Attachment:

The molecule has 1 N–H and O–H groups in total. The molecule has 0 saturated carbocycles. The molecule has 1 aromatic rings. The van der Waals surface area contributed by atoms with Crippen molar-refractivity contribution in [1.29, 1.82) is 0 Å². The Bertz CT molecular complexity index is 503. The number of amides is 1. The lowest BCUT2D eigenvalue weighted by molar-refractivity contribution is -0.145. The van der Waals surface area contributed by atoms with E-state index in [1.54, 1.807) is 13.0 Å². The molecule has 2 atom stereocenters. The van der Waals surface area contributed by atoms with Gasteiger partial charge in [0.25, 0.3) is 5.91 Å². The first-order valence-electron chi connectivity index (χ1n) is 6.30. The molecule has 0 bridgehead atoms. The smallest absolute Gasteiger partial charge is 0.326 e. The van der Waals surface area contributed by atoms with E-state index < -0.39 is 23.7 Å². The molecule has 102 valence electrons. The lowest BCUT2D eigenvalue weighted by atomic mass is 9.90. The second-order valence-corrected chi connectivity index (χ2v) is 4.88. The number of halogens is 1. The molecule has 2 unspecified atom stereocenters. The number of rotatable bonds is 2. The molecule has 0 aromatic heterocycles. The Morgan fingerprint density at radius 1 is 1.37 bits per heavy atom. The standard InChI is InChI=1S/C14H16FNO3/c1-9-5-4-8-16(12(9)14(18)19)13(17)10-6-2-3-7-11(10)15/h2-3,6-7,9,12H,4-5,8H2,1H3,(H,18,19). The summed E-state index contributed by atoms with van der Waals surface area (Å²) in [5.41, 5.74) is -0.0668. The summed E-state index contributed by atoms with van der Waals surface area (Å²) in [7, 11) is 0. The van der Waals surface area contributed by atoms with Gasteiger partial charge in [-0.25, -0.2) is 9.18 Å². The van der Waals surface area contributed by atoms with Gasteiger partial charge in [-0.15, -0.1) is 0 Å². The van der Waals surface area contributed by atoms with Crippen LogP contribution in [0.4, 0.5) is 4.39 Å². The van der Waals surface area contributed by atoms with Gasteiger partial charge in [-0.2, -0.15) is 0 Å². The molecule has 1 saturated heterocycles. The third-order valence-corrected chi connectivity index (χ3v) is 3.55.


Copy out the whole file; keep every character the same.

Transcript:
The molecule has 1 N–H and O–H groups in total. The molecule has 0 saturated carbocycles. The molecule has 1 aromatic rings. The van der Waals surface area contributed by atoms with Crippen molar-refractivity contribution in [1.29, 1.82) is 0 Å². The Bertz CT molecular complexity index is 503. The number of amides is 1. The lowest BCUT2D eigenvalue weighted by molar-refractivity contribution is -0.145. The van der Waals surface area contributed by atoms with E-state index in [1.54, 1.807) is 13.0 Å². The molecule has 2 atom stereocenters. The van der Waals surface area contributed by atoms with Gasteiger partial charge in [0.25, 0.3) is 5.91 Å². The first-order valence-electron chi connectivity index (χ1n) is 6.30. The molecule has 0 bridgehead atoms. The smallest absolute Gasteiger partial charge is 0.326 e. The van der Waals surface area contributed by atoms with E-state index < -0.39 is 23.7 Å². The molecule has 102 valence electrons. The lowest BCUT2D eigenvalue weighted by atomic mass is 9.90. The second-order valence-corrected chi connectivity index (χ2v) is 4.88. The number of halogens is 1. The molecule has 2 unspecified atom stereocenters. The number of rotatable bonds is 2. The molecule has 0 aromatic heterocycles. The Morgan fingerprint density at radius 1 is 1.37 bits per heavy atom. The standard InChI is InChI=1S/C14H16FNO3/c1-9-5-4-8-16(12(9)14(18)19)13(17)10-6-2-3-7-11(10)15/h2-3,6-7,9,12H,4-5,8H2,1H3,(H,18,19). The summed E-state index contributed by atoms with van der Waals surface area (Å²) in [5.41, 5.74) is -0.0668. The summed E-state index contributed by atoms with van der Waals surface area (Å²) in [7, 11) is 0. The van der Waals surface area contributed by atoms with Gasteiger partial charge in [-0.25, -0.2) is 9.18 Å². The van der Waals surface area contributed by atoms with Gasteiger partial charge in [-0.15, -0.1) is 0 Å². The van der Waals surface area contributed by atoms with Crippen LogP contribution in [0.4, 0.5) is 4.39 Å². The van der Waals surface area contributed by atoms with Gasteiger partial charge in [-0.2, -0.15) is 0 Å². The molecule has 1 saturated heterocycles. The third-order valence-corrected chi connectivity index (χ3v) is 3.55.